Prasad takes particular pride in emphasising that BSSâ€™ brilliant record in the all-India class X board exams has been consistently attained without resorting to the ubiquitous practice of expelling less-than-brilliant students. "We get to the root of the problem and address it," he says. "We have nurtured an experienced pool of remedial counsellors and volunteer parents to help slow learners. Moreover we believe in getting the parents involved in school activities as much as possible. In fact the PTA (parent teacher association) is really the heart and soul of the school."
With the demand for admissions into BSS rising every year, in 1997 the management promoted a new branch in the far-flung suburb of Powai. Today BSS (Powai) has 1,500 students on its muster roll, while plans for further expansion of the Bombay Scottish group are in a formative stage. "We hope to set up a new higher secondary school within the next few years which will offer the syllabus of the Geneva-based Interna-tional Baccalaureate Organisation. And given the continuous pressure for admissions, we might well promote another kindergarten-class XII school in the future. Therefore we are examining the possibilities of establishing a residential school somewhere between Mumbai and Pune, with an IB curriculum at an affordable price," says Prasad.
Admission & fees
The school academic year begins in June. Application forms are issued in October. There are no interviews or tests for admission. The forms are segregated according to the following norms:
Preferance is given to Anglo Indians, Christians, siblings of current students and children of past students.
Tuition fee: Rs.15,000 per annum
Admission fee: Rs.1,000
For the remaining seats, preferance is given to children of professionals, especially civil servants. Acceptance and rejection letters are sent out to all who apply.
For further information contact the principal, Bombay Scottish School, Veer Savarkar Marg, Mahim, Mumbai 400 016. Ph: 244 534 60; E-mail: bomscottish155@ hotmail.com; website: www.bombayscottish.com.
Gaver Chatterjee (Mumbai)
Bond University, Australia
Founded in 1987 by maverick business tycoon Alan Bond, this eponymous institution of higher education is Ozâ€™s first and only privately funded independent university
Situated on a scenic campus on the Gold Coast, an hourâ€™s drive from Brisbane â€” capital of Queensland â€” Bond University is Australiaâ€™s first and only privately funded, independent varsity. It comprises five faculties: business; health sciences and medicine; humanities and social sciences; information technology, and law. In particular Bondâ€™s law and business degree programmes have been assessed among the best in Australia by the Graduate Careers Council, as have several degree courses within the school of humanities and social sciences and school of information technology. Not surprisingly this independent university attracts students from around the world. Half of its 2,000 students are from 60 countries.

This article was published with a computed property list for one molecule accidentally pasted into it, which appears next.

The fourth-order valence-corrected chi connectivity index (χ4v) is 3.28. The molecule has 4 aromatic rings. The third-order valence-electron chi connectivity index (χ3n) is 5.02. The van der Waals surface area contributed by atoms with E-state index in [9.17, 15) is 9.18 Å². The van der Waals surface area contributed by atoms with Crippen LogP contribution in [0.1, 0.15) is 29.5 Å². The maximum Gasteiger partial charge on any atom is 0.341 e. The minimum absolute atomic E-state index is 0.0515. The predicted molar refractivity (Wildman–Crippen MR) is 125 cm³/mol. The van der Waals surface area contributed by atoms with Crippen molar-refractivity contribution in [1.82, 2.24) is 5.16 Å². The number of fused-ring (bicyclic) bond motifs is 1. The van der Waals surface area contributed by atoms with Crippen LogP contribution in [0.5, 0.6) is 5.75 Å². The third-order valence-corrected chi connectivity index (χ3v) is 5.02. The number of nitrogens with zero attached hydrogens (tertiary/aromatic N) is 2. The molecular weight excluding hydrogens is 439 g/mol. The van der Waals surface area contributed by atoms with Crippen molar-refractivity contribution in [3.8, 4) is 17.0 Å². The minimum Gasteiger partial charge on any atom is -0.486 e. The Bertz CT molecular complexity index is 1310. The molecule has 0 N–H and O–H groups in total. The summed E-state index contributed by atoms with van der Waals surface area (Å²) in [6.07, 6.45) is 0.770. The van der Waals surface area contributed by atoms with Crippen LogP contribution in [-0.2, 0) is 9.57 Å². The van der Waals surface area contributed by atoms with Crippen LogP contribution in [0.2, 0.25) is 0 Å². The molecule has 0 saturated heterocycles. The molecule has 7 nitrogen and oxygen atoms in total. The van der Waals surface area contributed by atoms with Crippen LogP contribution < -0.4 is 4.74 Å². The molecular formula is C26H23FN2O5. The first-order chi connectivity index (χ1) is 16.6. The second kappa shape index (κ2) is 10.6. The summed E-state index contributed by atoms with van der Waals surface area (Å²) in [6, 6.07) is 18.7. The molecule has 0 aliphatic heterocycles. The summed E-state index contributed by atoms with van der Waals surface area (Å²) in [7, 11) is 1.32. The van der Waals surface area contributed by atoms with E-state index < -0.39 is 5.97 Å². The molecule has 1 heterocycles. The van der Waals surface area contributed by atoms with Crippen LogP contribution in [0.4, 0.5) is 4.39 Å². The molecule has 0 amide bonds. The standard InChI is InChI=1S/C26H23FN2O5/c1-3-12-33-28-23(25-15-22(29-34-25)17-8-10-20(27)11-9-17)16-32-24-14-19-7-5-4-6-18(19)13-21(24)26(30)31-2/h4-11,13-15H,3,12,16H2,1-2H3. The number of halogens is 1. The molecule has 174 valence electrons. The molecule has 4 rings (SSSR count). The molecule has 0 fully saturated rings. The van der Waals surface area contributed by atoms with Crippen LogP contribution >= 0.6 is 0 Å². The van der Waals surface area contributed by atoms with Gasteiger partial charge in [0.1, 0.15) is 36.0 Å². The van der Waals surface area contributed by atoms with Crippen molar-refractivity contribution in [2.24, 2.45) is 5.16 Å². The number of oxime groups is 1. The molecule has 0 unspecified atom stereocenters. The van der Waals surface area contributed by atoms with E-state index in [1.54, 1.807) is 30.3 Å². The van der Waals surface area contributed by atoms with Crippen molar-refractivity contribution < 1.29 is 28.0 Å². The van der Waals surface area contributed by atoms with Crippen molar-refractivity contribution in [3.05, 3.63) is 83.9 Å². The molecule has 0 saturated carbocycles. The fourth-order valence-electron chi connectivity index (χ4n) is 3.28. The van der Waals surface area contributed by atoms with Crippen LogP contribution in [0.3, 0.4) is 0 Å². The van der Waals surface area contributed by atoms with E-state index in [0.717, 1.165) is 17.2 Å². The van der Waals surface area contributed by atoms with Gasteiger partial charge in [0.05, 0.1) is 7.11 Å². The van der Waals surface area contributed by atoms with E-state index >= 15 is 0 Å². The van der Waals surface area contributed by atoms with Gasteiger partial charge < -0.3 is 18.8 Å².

|Bond overview: aesthetic blend|
"At Bond University you will find a culture of teaching and learning in which traditional scholastic values are complemented by innovative programmes. Our low student/ faculty ratio provides students with personalised tuition and ensures easy access to academic staff at all levels. All staff at Bond University is selected with care, and student welfare and progress are paramount. Unlike most universities in Australia, we work three semesters in each academic year. This allows the completion of all degrees, both undergraduate and postgraduate, in minimal time, with no loss of quality in teaching or learning," says Dr. Robert Stable, vice-chancellor of Bond.
Accordingly Bond offers three 14-week semesters each year, starting in January, May and September and students can enroll in most courses in any semester. Most Bond students acquire a bachelorâ€™s degree in just two years. Also a number of three-semester coursework Masters programmes can be completed in 12 months.
Founded in 1987 by billionaire maverick business tycoon Alan Bond and given university status by the State of Queenslandâ€™s Bond University Act in 1988, the original joint venture partners, Bond Corp and EIE (International), negotiated purchase of the land, construction of the sandstone buildings, and development of the campus. Teaching on the campus began in May 1989 and currently Bond is a fully accredited member of the Australian Vice-chancellors Committee (AVCC), the Association of Commonwealth Universities (ACU) and is recognised as a degree awarding university by the Australian government.
Gold Coast. Bond University is located on the Gold Coast, 70 km from Brisbane, the capital of Queensland. Situated contiguously to Lake Orr in the Burleigh Forest area, the Bond campus is less than three km inland from the spectacularly unspoilt beaches of Burleigh Heads and Miami on the Gold Coast. The richly-vegetated rainforest of the hinterland is only a further four km inland and the domestic airport at Coolangatta is a mere 20 minutes by car, while the international airport at Brisbane is an hourâ€™s drive.